Advice please.

Discussion in 'AR-15 Discussion' started by xdm11chad, Aug 5, 2012.

  1. xdm11chad

    xdm11chad New Member

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    I am looking for after market triggers and dont know where to look I want a good trigger, light, and crisp. Also does different bolts make a difference on how my weapon performs it will be a gas driven gun for target shooting mid to long range in 5.56
     
  2. dfergus8

    dfergus8 New Member

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    Check out the giselle ssa-e. I would just use the bolt that works reliably.
     

  3. Alpha1Victor

    Alpha1Victor New Member

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    I think a Timmy trigger is a great option. I have one in multiple ar's that I own. And when you say mid to long range, what kind of range are you talking about?
     
  4. xdm11chad

    xdm11chad New Member

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  5. Gatoragn

    Gatoragn Active Member

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    Check out Rock River Arms' 2 stage trigger, good trigger for target/varmint guns.

    Assuming proper headspacing and solid lock up, I don't see how the bolt would make a significant difference in accuracy. But I have been wrong before.
     
  6. purehavoc

    purehavoc New Member

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    What do u want to spend on a trigger? There are lots of great choices out there. You need to decide if u want a single or 2 stage trigger
     
  7. xdm11chad

    xdm11chad New Member

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    I
    Don't know the difference in single or 2 stage haha explain please
     
  8. Jpyle

    Jpyle New Member

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    A single stage trigger is typically what came with the rifle...all the finger press weight builds until it reaches it's break point...about 6-8 lbs. This is fine for 99% of shooters that would not benefit from the feel of a two stage (I know I am going to get flamed for that but it's my opinion) ;) What some do not like is that the break point is reached without any indication or feedback. Again that's fine for average shooters plinking at the range but more experienced or longer range shooters like to have feedback and control so they can sync their breathing, etc with the trigger break.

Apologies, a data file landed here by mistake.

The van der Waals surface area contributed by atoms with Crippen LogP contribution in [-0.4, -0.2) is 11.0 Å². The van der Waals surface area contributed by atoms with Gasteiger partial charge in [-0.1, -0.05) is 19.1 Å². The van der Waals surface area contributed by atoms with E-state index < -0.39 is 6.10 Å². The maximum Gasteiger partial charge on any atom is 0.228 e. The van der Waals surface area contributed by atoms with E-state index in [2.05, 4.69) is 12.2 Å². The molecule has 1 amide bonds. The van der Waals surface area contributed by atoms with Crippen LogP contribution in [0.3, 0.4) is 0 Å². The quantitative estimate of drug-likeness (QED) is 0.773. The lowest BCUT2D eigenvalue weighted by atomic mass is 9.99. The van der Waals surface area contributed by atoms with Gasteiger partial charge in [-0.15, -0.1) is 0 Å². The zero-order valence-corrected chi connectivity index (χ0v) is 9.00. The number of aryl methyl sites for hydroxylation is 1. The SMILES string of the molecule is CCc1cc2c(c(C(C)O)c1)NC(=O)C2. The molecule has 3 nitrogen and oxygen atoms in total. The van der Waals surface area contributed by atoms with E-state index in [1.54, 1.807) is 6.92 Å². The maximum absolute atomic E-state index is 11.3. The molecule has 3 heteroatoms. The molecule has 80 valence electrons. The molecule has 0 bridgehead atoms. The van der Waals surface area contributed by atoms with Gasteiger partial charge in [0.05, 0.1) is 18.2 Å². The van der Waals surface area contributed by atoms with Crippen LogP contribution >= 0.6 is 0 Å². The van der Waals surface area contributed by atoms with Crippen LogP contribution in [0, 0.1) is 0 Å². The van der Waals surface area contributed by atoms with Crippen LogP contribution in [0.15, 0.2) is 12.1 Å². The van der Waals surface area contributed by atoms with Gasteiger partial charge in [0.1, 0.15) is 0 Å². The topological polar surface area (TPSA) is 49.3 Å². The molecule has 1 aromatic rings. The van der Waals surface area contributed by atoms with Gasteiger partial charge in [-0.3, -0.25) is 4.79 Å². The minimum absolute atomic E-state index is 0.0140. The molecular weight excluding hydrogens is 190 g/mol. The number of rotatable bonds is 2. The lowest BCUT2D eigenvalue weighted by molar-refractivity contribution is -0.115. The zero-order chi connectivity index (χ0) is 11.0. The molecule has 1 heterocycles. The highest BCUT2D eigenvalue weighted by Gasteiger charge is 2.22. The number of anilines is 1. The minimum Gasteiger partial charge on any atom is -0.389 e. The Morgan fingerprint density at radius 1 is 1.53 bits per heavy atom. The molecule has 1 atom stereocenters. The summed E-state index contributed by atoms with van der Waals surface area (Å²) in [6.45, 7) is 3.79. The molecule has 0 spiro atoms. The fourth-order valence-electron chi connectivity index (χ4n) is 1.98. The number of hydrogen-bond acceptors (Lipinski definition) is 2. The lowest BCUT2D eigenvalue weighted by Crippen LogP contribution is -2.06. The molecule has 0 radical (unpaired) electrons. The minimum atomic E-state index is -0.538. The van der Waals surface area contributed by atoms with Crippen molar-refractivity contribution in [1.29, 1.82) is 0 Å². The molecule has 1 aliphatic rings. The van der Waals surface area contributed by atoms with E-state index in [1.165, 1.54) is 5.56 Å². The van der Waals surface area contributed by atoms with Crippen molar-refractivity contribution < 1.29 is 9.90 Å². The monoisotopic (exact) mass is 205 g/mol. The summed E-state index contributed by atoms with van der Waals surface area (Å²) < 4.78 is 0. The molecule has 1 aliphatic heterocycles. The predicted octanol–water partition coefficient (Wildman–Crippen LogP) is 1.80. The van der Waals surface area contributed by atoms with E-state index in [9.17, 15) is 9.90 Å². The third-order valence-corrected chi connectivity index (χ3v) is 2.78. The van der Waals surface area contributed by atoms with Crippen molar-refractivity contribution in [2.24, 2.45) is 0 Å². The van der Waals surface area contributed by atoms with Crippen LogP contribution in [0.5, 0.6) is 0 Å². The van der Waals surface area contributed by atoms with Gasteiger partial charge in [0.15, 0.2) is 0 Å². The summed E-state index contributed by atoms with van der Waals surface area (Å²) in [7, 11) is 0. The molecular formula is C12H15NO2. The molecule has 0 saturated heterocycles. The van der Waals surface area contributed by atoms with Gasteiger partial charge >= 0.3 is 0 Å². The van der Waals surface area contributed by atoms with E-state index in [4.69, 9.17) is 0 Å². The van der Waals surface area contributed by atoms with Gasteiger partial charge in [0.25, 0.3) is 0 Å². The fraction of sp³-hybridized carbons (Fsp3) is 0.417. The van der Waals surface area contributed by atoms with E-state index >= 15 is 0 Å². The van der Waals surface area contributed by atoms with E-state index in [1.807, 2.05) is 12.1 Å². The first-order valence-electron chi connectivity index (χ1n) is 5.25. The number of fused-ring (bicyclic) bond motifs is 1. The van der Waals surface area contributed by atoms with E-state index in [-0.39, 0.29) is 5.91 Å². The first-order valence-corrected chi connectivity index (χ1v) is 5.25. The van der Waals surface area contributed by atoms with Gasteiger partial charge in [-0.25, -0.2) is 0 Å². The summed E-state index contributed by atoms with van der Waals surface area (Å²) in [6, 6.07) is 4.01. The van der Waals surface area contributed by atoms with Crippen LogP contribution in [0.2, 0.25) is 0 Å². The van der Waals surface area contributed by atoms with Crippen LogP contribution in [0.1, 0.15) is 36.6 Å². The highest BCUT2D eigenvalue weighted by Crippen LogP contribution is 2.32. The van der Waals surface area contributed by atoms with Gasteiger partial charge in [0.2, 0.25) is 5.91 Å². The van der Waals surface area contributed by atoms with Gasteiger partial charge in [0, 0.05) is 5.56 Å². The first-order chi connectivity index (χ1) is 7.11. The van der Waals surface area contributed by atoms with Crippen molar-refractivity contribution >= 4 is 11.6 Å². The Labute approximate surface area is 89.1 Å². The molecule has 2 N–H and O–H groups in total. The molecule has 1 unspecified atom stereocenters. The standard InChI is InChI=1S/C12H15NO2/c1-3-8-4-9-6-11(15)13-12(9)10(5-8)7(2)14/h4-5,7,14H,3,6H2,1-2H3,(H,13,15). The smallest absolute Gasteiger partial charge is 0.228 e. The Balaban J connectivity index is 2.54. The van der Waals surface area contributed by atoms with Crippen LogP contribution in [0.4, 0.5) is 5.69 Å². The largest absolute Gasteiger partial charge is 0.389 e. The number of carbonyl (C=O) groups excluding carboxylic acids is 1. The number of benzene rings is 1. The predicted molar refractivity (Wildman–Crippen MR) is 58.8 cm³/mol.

With a two stage trigger, the first stage is loaded up much like a traditional one stage, the difference is that it reaches a second point in the trigger press before the break. There is a noticable tactile feedback to the shooter and a more predictable final breakpoint.

    A good two stage trigger will set you back several hundred $, a good one stage can be had for about half that cost. There are also several vendors that market battle triggers or enhanced single stage triggers that smooth out the grittyness without reducing the pull weight or mass of the trigger or sear.

    As for the bolt...different bolts will have little or no effect on accuracy but recoil management, cycling and reliability are key concerns. The lighter or heavier the bolt, the faster or slower it will cycle. Too low a cycle rate and you may see in-battery failure, fail-to-feed, etc. Too high a cycle rate you may get torn casing rims, jams, recoil shock, etc. Keep an eye on your brass...if its falling at your feet there's too little action...if it's landing in the next county there's too much. A neat little pile at 3-4 o'clock, 4-5 feet away should suffice.
     
    Last edited: Aug 5, 2012
  9. JonM

    JonM Moderator

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    it doesnt if its properly headspaced and locks tight in the barrel extension. whats really important is if the reciever shoulder is cut square and the threading is concentric. this is an area that lower end guns often just take a pass on since most folks arent going to put their guns to that sort of shooting. its also why guns like bcm DD etc arent often seen in accuracy roles. milspec doesnt = accuracy in the sense of drilling single holes at very long ranges. you have to build to tighter tolerances with special attention to certain areas.

    one of the reasons rra and white oak dominate cmp service rifle matches
     
  10. AgentTikki

    AgentTikki New Member

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    Btw I'd consider 200 yards short range, and 400 yards mid range.

    150 to 250 yards is on the shorter range of the spectrum. Pretty crazy huh. That's why rifles are primaries and handgunds are secondary.

    Also gas pistons aren't the best choice for pecision work.

    Honestly stick with a milspec trigger at first. Get a target trigger later, you may just find the milspec will be suitable for what your needs. If you want for somthing more, upgrading is easier later.
     
    Last edited: Aug 5, 2012
  11. purehavoc

    purehavoc New Member

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    if you have never shot a 2 stage you really need to before you plop down $200 on one . I like to shoot in the 300-400 yard range but I do not care for a 2 stage and I have tried a couple different triggers and have gone back to the single stage in my target rifle but it is light , has no take up and breaks like glass . Some people like 2 stage better and some people like single stage better . Shoot one a decide on what you like best , you can lighten the trigger pull with some JP or Wolff hammer springs but you will sometimes get a light strike and it not go off so keep that in mind , simple fix for that is a lightened hammer which will usually fix that problem . I like to take my stock springs and ever so slightly bend the legs back a bit it takes some of the weight out of them ,